Guns N' Roses lead singer Axl Rose is famously shy of the media
For the patient fans of US rock group Guns N' Roses, the 14 year wait for their next album, Chinese Democracy, has finally come to an end.
The album has been so long in the making and postponed so many times that US drink manufacturer Dr Pepper offered a free can of fizzy drink to every person in the US if the album was released in 2008. Now they have had to honour that promise.
Rock music journalist Paul Elliott is one of the few people to have interviewed reclusive Guns N' Roses lead singer Axl Rose, and maintains he is the greatest rock star of a generation.
He could not believe his eyes when the recording company sent a copy of the album, but the excitement was tinged with disappointment.
"It was a legendary album even before it came out. It was legendary for not being released. Now it's just another album," he says.
To say the making of this album has been an unbearably long and incomprehensible journey would be an understatement
Axl Rose in a letter to fans
"For it to live up to the hype and the weight of expectation it had to be like Zeppelin's IV, Queen's A Day at the Races and AC/DC's Back in Black all rolled into one. And its not as good as any of those."
The 14-year history of Chinese Democracy is shrouded in mystery, in part because of the extreme privacy of lead singer Axl Rose, the only remaining member of the original band and the creative mastermind of the project.
"Everyone has this image of Axl Rose as being like like Citizen Kane - the mad genius, locked away in his ivory tower trying to work on this masterpiece," says Mr Elliott.
On the band's website in 2006, Axl Rose apologised to fans for another delay in the album's release, describing it as "an unbearably long and incomprehensible journey" with "endless and seemingly insane amount of obstacles" to overcome.
"At many times it seemed like a bad dream in which one wakes up only to find that they are still in the nightmare," he wrote.
But what could possibly have delayed the release of an album for so long?
"The only person who could explain why it took so long is the one person who isn't voicing his opinion on it," says Mr Elliott.
Rock and Roll
The Stone Roses second album was greeted with mediocre reviews
For some bands, album delays are caused by sheer rock and roll excess.
This appears to be one of the main reasons for the five and a half years it took Manchester band The Stone Roses to complete their second album Second Coming.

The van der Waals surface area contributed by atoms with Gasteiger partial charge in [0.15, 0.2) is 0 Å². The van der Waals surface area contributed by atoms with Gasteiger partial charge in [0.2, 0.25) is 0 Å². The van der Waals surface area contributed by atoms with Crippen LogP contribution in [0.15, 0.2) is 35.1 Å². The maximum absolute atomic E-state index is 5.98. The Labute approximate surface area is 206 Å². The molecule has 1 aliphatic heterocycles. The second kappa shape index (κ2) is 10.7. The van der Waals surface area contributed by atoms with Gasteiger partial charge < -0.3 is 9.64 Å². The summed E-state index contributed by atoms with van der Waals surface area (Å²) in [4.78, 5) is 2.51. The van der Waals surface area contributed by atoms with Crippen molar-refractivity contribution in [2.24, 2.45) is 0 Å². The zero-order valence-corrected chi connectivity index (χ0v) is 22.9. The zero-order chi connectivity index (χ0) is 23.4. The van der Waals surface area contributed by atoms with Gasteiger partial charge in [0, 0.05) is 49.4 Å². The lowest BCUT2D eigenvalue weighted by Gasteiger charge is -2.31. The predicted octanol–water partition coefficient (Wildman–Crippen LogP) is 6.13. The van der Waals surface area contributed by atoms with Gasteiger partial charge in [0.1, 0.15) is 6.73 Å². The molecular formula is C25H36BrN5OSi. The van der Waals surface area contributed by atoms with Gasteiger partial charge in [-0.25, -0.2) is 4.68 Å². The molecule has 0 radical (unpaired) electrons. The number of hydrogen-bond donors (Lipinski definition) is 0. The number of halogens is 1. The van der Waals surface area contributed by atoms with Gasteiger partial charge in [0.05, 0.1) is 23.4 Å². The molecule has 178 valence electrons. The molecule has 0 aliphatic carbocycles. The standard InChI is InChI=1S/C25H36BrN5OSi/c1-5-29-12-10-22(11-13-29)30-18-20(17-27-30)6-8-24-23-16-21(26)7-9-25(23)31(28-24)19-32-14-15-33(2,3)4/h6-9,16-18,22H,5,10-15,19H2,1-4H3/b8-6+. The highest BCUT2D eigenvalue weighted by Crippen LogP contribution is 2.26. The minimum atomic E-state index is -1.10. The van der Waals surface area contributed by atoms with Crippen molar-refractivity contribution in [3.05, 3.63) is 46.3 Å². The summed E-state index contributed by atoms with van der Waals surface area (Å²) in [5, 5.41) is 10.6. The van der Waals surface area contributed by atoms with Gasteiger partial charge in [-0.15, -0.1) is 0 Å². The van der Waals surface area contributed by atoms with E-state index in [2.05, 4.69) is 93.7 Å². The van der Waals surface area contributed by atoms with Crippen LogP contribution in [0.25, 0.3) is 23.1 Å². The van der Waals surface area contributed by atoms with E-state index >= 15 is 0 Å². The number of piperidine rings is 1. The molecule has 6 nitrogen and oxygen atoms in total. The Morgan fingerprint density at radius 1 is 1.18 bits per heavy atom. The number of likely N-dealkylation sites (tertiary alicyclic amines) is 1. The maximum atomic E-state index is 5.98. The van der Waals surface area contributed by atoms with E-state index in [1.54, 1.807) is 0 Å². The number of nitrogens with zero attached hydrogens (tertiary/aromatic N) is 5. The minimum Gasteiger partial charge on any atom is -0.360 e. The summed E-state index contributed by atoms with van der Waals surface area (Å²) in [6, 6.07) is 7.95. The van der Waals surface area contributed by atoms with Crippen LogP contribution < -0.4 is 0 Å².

"There is no doubt that The Stone Roses enjoyed themselves in an unbelievable manner. They became their own worst enemies in terms of their excesses," says Mojo editor Phil Alexander.
But, unlike his old band-mates, Axl Rose has never been associated with the extremes of the rock and roll lifestyle. In a 1989 interview he said he never took drugs when he was touring because it was bad for his throat, and felt that the best attitude towards drugs was to "do things in moderation, and just be careful."
Def Leppard's album Hysteria was worth the wait - it sold more copies than any of their earlier albums
Other groups cannot be blamed for a gap between albums.
Fans of Def Leppard had to wait four years for a follow up to the rock band's 1983 album Pyromania because that was the time it took drummer Rick Allen to relearn the drums after losing his arm in a car crash.
Mojo editor Phil Alexander describes it as "an incredibly humanising story".
"The tragedy of a kid that young, coming back home for Christmas and being involved in a car crash.
"Most bands would have considered the guy would never drum again, and got another drummer. But Def Leppard regrouped and came back stronger."
Some of the longest waits come when bands break up altogether and then reform years later when tensions have calmed down.
Jazz-rock band Steely Dan waited 20 years before recording a follow up to 1980's album Gaucho.
Brian Wilson wins the race for the longest wait for an album
But the all time record goes to Smile, by former Beach Boy Brian Wilson.
Wilson first began working on his "teenage symphony to God" in 1966, but the other Beach Boys were unhappy with the results and shelved the album.
In 2004, 37 years after work first began on the album, Brian Wilson released Smile as a solo album to wide-spread critical acclaim.
Like the Beach Boys, the original line up of Guns N' Roses has completely collapsed, but as Axl Rose owns the band name and has continued without the other members, he can't use that as an excuse.
In fact, Guns N' Roses expert Paul Elliott doesn't believe there were any problems like these with the release of Chinese Democracy.
"I'm not aware of any legal or other reason why the album couldn't come out," he says.
"It was more like Axl Rose was just constantly fiddling with it."
As the weight of expectation grew, Axl Rose kept on changing and re-arranging his songs, bringing in new band members (including a cameo from Queen guitarist Brian May which has not made the final cut) and re-recording tracks until everything was exactly how he wanted it.
In the end, says Phil Alexander, the fact that it took so long to make is one of the greatest achievements of Chinese Democracy.
"He's done what he wanted to do. Most musicians in 2008 don't have the power or the will to do that," he says.
"Everything has become so sanitised, it's good that there are still people out there who are willing to break the rules."
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